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Some good news in Colorado: Number of missing falls sharply

September 19, 2013|By Matt Stevens

After a day of “intense and comprehensive” work by detectives, the number of Colorado residents unaccounted for in flood-damaged communities fell sharply, state officials said.

The Colorado Office of Emergency Management reports that 201 people  were missing as of late Wednesday night. The number was down from more than 300 the day before, and about 1,200 at its peak.

Boulder County, one of 17 counties hit hard by flooding, reported the biggest drop with four people missing, down from 109 Tuesday night.

PHOTOS: Colorado floods

When the new numbers were released, “Everyone in the emergency operations center did the ‘woo ho!’ ” said Boulder County spokeswoman Barbara Halpin. “It’s a huge sigh of relief for us. We were concerned that higher number would be with us for a while.”

The state reports that the remaining 197 missing residents come from hard-hit Larimer County. Micki Trost, a spokeswoman for the Colorado Office of Emergency Management, said the number of residents who are not accounted for is dropping slowly as people are moving into transitional housing and are being allowed back into the areas where they lived.

Halpin said Boulder County detectives spent hours conducting detailed searches that involved visiting specific addresses and reminding some people who remained in their homes to check in with officials in case they were unknowingly listed as missing.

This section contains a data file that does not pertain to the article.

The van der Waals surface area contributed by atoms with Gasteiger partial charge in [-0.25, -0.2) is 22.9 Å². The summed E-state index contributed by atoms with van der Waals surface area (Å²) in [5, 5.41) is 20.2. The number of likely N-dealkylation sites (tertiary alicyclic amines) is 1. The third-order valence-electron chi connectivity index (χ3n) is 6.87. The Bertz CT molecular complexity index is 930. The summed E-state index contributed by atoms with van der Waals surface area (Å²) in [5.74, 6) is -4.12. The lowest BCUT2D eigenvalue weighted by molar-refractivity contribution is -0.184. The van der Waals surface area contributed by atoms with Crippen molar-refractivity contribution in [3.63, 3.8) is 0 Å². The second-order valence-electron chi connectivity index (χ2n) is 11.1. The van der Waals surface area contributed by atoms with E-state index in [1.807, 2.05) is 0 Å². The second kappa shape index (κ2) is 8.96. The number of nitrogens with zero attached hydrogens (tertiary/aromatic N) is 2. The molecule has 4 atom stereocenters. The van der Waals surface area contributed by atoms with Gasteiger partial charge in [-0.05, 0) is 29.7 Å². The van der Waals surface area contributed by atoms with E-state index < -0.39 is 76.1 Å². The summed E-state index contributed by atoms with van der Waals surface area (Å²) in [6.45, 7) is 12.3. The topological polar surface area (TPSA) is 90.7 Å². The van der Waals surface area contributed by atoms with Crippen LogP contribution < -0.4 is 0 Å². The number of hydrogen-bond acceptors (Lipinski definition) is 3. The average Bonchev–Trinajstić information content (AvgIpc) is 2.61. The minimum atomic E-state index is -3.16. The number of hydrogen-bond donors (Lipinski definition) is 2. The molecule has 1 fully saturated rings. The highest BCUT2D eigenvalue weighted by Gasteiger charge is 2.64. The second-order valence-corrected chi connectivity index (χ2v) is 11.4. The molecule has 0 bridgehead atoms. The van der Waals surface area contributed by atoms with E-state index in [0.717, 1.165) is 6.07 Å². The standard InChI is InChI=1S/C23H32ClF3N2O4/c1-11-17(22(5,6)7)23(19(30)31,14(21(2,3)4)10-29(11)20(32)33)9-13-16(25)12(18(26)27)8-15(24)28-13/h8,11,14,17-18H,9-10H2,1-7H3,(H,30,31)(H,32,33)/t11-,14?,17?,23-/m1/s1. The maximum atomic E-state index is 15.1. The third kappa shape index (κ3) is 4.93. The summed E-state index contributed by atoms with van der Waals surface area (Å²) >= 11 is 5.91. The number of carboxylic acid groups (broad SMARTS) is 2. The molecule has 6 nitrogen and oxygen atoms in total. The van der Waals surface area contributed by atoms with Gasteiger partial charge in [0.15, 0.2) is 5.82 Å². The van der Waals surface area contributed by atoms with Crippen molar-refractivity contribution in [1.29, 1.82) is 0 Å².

Authorities are turning their attention to roads that were damaged or wiped out during the flooding, and providing shelter, food and other basic necessities to those in need, she said.

Officials believe that anyone who needed to evacuate did so. The  helicopter airlifts -- believed to be the largest such operation since Hurricane Katrina -- and large vehicle rescues have all but ended.

Most of the disaster response teams that came in are “kind of packing up to go,” she said. 

Trost said preliminary estimates put the number of damaged homes statewide at more than 16,000 and the number of destroyed homes at more than 1,800.

The flooding brought on by days of historic rain across the most populous areas of the state killed at least six people.

A series of freak meteorological events conspired to create the disaster that will linger in places like Boulder and Larimer counties.

Though it is relatively arid, the Front Range has long been known as the region in the state with the highest flood risk. The area sits at the base of the Rocky Mountains, where creeks that drain vast and steep mountain watersheds let out near populated areas.

The rain began Sept. 9 and continued in a steady drumbeat. For example, from Sept. 9 to Sept. 13, Boulder recorded 14.62 inches of rain, about nine times its usual monthly total.

“We’ve been preparing for this for a long time,” Halpin  said. “But we never expected it to be this bad.”  

Trost, the Office of Emergency Management spokeswoman, said the center “will be operating for quite a long time.”

ALSO:

Wet, muddy and broken: Photos from ravaged Colorado

New woes hit Colorado: Contaminated floodwaters, oil spill

Oklahoma chemical plant explosions force evacuations; no injuries  

Twitter: @MattStevensLAT

matt.stevens@latimes.com

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